It’s a go-slow this August, especially in the Robertson Valley where wineries and guesthouses from all over Ashton, Bonnievale, McGregor and Robertson are getting ready to welcome guests to the ‘Robertson Slow’ festival from 10-12 August.
Enjoy traditional dinners at the homes of well-known winemaking families or visit the Regional Food Market where the finest offerings from local foodies and cooks will be on show. And don’t forget the wine – still the best reason to visit the Robertson Valley – you can even learn how to blend your own.
If you need a little breather from all that great food and the fun cooking activities, lace up your hiking boots and take a scenic walk through the Renosterveld or try your hand at Nordic Hiking. With a weekend this jam-packed, you’ll probably need a holiday to recover! View the festival programme here.
But where does the term ‘Slow Food’ originate? In 1986 a culinary journalist by the name of Carlo Petrini founded an international movement. It was promoted as an alternative to fast food and encouraged the preservation of traditional and regional cuisines. The Slow Food movement has expanded globally and has well over 100 000 members in over 150 countries. It also promotes and encourages small local businesses and sustainable food practices.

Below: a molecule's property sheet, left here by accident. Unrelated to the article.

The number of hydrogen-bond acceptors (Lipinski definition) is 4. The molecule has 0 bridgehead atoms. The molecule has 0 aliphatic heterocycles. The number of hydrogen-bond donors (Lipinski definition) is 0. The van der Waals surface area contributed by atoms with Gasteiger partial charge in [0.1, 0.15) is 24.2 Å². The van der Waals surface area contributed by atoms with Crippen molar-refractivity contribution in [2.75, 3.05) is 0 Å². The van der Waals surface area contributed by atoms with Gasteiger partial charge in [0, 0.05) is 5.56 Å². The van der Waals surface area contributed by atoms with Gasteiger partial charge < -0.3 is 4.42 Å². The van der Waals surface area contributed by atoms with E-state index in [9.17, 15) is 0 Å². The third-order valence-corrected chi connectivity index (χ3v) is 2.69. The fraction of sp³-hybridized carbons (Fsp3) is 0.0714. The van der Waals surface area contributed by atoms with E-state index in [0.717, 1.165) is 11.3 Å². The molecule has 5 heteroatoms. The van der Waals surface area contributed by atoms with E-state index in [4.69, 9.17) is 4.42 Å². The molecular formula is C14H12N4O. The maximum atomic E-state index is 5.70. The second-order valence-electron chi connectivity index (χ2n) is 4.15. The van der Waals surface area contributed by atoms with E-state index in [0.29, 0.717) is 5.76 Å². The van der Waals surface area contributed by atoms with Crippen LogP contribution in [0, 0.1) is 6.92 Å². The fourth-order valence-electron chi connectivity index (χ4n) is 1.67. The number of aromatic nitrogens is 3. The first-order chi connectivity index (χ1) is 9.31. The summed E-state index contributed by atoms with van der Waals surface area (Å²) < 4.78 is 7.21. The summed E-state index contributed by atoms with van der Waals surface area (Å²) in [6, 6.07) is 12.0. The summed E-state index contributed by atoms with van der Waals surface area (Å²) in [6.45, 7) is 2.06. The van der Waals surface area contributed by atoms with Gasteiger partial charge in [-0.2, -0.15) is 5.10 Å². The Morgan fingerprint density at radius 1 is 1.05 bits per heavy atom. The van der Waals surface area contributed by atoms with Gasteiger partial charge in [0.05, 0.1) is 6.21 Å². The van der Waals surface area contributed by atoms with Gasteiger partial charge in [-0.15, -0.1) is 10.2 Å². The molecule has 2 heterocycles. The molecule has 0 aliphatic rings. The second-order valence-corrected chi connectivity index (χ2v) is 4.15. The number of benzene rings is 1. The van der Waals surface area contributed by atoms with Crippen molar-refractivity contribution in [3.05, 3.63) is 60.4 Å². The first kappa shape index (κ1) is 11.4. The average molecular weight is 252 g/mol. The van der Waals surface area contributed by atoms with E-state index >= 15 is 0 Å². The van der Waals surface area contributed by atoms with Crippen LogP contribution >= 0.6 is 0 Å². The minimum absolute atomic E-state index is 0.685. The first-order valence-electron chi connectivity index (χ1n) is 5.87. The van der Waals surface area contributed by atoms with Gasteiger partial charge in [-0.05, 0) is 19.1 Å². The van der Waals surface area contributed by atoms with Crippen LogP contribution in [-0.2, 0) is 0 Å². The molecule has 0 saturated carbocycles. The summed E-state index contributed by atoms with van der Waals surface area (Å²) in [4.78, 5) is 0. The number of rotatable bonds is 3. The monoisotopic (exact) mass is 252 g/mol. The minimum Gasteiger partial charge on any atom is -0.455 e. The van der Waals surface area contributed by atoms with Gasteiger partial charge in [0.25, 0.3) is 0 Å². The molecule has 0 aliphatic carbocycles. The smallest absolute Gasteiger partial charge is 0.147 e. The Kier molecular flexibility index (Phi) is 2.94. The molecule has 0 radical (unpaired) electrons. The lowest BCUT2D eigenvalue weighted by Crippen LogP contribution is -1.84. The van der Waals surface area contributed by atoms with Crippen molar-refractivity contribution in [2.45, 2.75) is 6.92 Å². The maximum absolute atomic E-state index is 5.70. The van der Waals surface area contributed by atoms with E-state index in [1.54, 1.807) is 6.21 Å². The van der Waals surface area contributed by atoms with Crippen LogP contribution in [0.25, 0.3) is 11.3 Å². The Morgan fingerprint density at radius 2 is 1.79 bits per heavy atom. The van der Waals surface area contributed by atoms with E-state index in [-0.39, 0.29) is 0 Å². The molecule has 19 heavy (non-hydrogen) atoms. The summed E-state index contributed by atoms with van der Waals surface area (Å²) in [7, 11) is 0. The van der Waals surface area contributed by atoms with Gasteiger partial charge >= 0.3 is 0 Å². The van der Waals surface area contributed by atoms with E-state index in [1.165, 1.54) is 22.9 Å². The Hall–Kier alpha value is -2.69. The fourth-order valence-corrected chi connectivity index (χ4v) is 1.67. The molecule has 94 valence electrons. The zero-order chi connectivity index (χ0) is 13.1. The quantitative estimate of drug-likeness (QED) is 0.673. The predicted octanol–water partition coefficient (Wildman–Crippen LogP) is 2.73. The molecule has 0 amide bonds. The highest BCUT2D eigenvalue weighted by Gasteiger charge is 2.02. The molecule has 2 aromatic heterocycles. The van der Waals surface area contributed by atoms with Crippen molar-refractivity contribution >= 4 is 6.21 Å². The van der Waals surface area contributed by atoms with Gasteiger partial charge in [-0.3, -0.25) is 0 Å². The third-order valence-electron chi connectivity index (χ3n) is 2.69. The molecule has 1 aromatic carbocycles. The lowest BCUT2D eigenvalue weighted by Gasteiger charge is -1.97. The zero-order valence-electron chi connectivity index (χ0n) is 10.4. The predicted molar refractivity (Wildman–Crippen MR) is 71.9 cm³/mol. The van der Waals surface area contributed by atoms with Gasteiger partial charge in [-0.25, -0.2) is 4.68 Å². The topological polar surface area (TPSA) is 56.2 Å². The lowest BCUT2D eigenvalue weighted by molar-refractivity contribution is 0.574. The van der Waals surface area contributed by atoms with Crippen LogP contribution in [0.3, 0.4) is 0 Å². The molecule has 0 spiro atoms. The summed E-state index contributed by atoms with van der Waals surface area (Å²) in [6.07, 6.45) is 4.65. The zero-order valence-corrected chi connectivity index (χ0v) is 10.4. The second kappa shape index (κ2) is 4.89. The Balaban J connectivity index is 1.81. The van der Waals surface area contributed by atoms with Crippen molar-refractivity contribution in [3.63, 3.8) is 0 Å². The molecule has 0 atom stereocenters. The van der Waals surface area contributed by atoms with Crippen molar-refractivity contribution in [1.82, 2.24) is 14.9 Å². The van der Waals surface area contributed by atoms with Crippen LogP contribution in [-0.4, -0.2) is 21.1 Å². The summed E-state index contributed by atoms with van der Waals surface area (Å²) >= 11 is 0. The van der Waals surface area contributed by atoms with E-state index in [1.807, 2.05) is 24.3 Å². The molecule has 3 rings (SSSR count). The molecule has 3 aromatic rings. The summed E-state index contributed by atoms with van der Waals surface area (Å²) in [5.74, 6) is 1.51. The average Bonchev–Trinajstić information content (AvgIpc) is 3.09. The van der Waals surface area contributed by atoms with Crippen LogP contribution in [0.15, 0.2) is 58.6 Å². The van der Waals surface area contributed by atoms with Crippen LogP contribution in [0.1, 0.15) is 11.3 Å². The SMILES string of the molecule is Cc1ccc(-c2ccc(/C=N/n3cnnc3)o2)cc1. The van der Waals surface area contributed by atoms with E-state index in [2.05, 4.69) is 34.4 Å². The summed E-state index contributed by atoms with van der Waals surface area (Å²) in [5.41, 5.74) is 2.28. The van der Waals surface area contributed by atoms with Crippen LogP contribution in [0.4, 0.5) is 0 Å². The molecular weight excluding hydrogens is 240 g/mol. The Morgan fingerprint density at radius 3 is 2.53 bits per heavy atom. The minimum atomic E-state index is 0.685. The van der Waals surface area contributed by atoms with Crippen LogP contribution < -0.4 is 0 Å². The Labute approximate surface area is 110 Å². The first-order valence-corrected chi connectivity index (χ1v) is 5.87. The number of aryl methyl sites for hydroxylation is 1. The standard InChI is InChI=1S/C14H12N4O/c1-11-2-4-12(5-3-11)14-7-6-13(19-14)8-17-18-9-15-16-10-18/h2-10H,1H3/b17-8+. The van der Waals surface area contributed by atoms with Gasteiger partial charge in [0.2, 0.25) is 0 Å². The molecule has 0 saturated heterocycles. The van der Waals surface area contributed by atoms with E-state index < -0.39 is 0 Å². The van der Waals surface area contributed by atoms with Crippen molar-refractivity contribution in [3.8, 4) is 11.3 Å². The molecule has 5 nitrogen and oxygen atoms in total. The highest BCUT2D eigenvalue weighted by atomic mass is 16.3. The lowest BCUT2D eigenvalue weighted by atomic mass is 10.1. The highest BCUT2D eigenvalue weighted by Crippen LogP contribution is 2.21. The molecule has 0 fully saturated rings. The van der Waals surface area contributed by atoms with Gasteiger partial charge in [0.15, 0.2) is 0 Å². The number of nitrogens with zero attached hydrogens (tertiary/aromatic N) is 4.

Slow Food Cape Town is a local chapter of the International Slow Food movement that protects and promotes foods that are Good, Clean and Fair – Good Food being natural foods that are part of a cultural heritage; Clean Food that is grown sustainably and in an environmentally responsible manner and Fair Food that is produced by both farmers and artisans who are free to choose how, when, where and what they produce, and are adequately remunerated and respected for their work. Slow Food Cape Town is run by a committee of elected volunteers and currently has over 150 paying members. To join Slow Food Cape Town, click here.